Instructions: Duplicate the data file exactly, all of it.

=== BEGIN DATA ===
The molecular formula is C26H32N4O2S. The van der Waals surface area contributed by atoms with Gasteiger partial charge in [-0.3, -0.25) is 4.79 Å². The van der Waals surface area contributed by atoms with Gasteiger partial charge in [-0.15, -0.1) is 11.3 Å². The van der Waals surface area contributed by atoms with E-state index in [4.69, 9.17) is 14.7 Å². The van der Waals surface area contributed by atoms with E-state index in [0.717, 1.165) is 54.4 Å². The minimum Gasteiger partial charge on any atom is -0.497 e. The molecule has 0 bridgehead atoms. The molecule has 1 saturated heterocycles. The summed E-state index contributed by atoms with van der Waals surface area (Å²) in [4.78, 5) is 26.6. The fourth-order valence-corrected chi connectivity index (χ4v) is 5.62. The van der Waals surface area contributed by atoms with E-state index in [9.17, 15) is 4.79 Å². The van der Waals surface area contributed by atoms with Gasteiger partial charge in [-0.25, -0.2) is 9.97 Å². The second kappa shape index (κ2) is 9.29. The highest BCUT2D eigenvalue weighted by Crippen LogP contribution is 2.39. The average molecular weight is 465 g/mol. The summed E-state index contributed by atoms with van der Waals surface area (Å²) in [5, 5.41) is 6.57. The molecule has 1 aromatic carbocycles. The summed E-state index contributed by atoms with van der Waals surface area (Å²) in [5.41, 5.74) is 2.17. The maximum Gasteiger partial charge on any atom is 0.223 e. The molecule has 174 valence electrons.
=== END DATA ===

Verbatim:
The molecular formula is C26H32N4O2S. The van der Waals surface area contributed by atoms with Gasteiger partial charge in [-0.3, -0.25) is 4.79 Å². The van der Waals surface area contributed by atoms with Gasteiger partial charge in [-0.15, -0.1) is 11.3 Å². The van der Waals surface area contributed by atoms with E-state index in [4.69, 9.17) is 14.7 Å². The van der Waals surface area contributed by atoms with E-state index in [0.717, 1.165) is 54.4 Å². The minimum Gasteiger partial charge on any atom is -0.497 e. The molecule has 0 bridgehead atoms. The molecule has 1 saturated heterocycles. The summed E-state index contributed by atoms with van der Waals surface area (Å²) in [4.78, 5) is 26.6. The fourth-order valence-corrected chi connectivity index (χ4v) is 5.62. The van der Waals surface area contributed by atoms with E-state index in [9.17, 15) is 4.79 Å². The van der Waals surface area contributed by atoms with Gasteiger partial charge in [-0.25, -0.2) is 9.97 Å². The second kappa shape index (κ2) is 9.29. The highest BCUT2D eigenvalue weighted by Crippen LogP contribution is 2.39. The average molecular weight is 465 g/mol. The summed E-state index contributed by atoms with van der Waals surface area (Å²) in [5, 5.41) is 6.57. The molecule has 1 aromatic carbocycles. The summed E-state index contributed by atoms with van der Waals surface area (Å²) in [5.41, 5.74) is 2.17. The maximum Gasteiger partial charge on any atom is 0.223 e. The molecule has 174 valence electrons.